The sexism of internship is a complicated thing for me. There is the obvious blatant chauvinism which exists mainly in the form of sexist jokes and comments about patients, nurses, and women doctors. (I was sheltered from this to a large extent in my undergraduate training because of my majority position and the liberalism of my school. There are horror stories of sexist comments incorporated right into the formal teaching of other traditional medical schools.) One deals with those comments in a number of ways but mainly with repressed anger and a “double-think” if it is dealing with comments from your consultant or a person in authority, a shrug or conspicuous absence of laughter at a sexist joke. The full impact of sexism in medicine is far more insidious, and more difficult to see. It’s taken me a long time to realize how it has fully affected me. A large part of learning in medicine, particularly during internship, is (sorry folks) trial and error. The famous motto is “see it one time, do it one time, and then teach it.” This applies to actual physical skill, like putting a needle into someone’s abdomen to drain fluid (parecentesis) or treating someone in shock. You do get supervision but you are really not thought as well of, if you ask for too much. This kind of “daring” mentality in internship, is, doing something that you are not 100% sure of, is what separates the “boys from the men” and what I think really separates “the men from many women”. The women I knew anyway, and myself, were insistently asking for more supervision than the male interns about things they had just as much experience in. It really is an ego trip (and I think a male ego trip) to say you did so and so many pleural taps (putting a needle in the peural space of the lung for fluid) or treated “so and so many bleeding ulcers”. (notice you treat the case and not the person). And not only do your consultants respect you if you “dare” but the nurses (the large majority) also respect this mentality. They want a doctor who is decisive and active (even if he doesn’t really know what he’s doing and in just putting on a good show). It is really a difficult situation because, strange as it may seem, if you have a lot of confidence in what you are doing, you will likely succeed (a self-fulfilling prophecy). So if you sort of fall behind, because not having that initial “daring” confidence in yourself, you do not acquire as many skills and you begin to lose ground and develop a still lower self-esteem. And I think this is the spiral of many women I know in my internship, they all thought, most of the time, that they were bad doctors.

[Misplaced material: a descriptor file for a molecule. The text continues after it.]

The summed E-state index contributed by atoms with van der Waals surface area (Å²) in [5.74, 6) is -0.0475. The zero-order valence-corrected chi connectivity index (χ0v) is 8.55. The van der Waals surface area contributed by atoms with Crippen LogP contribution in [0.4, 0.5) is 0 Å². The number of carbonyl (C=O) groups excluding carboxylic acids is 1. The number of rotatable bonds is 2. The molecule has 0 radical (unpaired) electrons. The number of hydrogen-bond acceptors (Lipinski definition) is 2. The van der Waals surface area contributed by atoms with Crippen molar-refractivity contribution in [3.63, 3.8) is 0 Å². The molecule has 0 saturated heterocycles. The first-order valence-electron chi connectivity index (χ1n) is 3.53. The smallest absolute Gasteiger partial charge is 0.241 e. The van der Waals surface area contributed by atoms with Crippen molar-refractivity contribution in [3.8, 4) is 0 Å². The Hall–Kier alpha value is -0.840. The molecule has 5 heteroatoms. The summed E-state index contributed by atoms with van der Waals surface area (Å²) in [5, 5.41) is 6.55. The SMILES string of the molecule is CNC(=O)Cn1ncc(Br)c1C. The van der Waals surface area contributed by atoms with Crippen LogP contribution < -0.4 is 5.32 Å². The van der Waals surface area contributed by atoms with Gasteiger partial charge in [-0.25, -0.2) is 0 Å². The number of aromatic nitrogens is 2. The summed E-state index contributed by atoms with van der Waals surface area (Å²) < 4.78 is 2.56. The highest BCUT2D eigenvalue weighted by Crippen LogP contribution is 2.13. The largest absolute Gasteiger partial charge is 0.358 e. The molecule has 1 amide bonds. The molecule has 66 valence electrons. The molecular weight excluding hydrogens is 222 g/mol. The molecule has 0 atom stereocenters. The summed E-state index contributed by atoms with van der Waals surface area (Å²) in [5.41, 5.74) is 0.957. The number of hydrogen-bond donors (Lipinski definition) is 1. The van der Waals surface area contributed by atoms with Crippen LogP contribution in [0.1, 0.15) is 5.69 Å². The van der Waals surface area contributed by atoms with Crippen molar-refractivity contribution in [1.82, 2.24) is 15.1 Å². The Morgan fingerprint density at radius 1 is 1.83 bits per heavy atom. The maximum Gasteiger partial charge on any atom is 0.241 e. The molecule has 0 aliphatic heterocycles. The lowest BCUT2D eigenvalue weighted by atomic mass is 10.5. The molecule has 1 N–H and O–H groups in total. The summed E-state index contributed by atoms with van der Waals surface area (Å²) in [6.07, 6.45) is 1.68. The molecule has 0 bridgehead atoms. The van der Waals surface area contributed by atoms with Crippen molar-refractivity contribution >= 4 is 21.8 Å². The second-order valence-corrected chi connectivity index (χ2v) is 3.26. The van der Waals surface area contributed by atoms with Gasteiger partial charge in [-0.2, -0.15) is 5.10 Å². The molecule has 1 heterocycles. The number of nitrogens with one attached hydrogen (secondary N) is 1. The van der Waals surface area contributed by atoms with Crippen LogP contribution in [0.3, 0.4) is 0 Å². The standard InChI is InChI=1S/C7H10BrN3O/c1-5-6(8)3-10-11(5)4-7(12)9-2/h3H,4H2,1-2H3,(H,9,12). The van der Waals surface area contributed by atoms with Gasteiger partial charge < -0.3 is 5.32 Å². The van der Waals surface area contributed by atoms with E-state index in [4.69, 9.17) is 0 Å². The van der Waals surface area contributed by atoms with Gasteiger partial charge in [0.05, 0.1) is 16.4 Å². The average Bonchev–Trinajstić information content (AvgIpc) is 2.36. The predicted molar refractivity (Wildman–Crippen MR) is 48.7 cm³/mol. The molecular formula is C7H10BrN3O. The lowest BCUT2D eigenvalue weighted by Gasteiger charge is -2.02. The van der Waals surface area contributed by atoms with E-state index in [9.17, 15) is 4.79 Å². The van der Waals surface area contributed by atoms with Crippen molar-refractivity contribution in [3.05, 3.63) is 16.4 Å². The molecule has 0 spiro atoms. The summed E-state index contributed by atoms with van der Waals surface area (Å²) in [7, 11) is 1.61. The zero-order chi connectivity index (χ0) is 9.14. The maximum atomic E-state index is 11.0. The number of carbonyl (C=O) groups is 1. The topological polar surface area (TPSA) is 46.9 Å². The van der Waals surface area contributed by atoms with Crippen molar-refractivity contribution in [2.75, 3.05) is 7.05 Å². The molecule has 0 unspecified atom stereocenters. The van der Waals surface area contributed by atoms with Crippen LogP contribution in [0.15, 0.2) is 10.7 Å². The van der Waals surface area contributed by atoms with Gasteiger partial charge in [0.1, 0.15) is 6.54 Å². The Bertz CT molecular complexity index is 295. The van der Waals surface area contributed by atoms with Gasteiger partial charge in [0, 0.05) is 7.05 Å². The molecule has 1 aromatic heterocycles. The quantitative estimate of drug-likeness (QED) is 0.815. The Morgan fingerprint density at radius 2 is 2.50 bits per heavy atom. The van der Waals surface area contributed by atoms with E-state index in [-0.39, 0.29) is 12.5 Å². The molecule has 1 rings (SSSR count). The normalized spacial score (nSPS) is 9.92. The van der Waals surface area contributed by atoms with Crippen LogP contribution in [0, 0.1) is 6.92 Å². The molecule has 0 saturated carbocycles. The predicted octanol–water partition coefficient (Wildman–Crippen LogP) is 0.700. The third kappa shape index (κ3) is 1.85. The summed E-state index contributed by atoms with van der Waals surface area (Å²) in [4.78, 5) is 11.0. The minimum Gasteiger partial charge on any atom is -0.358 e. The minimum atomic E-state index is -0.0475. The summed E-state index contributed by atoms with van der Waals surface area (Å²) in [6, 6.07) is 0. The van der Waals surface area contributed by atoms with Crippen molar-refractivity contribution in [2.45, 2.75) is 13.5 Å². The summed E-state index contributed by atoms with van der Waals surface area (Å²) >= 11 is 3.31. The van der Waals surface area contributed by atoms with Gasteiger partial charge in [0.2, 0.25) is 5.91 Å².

That is largely of course because they are forced to masculinize when they work in the highly stressful environment of the hospital which is 100% curative oriented. Take us out of this environment (and there is little chance to train at all outside of hospitals in Canada) into a more preventive primary care area, and we are much more comfortable. The problem is when I did get a chance to do the things I felt more secure about, I was so washed out and “unconfidenced” from my hospital work, it was difficult to function at close to my capacity.

So really what happened to me during internship was the culmination of a few different processes. First of all, because I was never “properly” doctorized, ie., professionalized during medical school because of my own ideology, I entered internship in a relatively unprotected position. Roles really do define limits for involvement with the personal aspects of your function. Also, if I had been properly doctorized, I would have identified with my consultants, and valued their judgments and expectations. I would have considered internship as most interns do, as a necessary experience, maybe not a pleasant one, in obtaining my future status I would obtain. I knew I would never work in a hospital setting and the whole health care system of which I was an instrumental part, most times felt incredibly absurd. In fact my whole year of slavery to this system and my own exploitation was absurd to me and the only thing that gave me any reward was my personal contact with patients. My friend, a women, and I used to kid each other. If we had a good day, it was never because we diagnosed this or that we were told we did so good a job, or “saved” somebody’s life (you never really do). It was always because a patient said they liked us in some way or other. But that reward did little to compensate for the hours and agony.

* In case you are not familiar with “on call” terminology – “one night in three” – means you work for e.g. Monday all day 8-5 and then you must stay in the hospital all evening and night for “emergencies” and other things, and then work all day Tuesday and repeat this every three nights.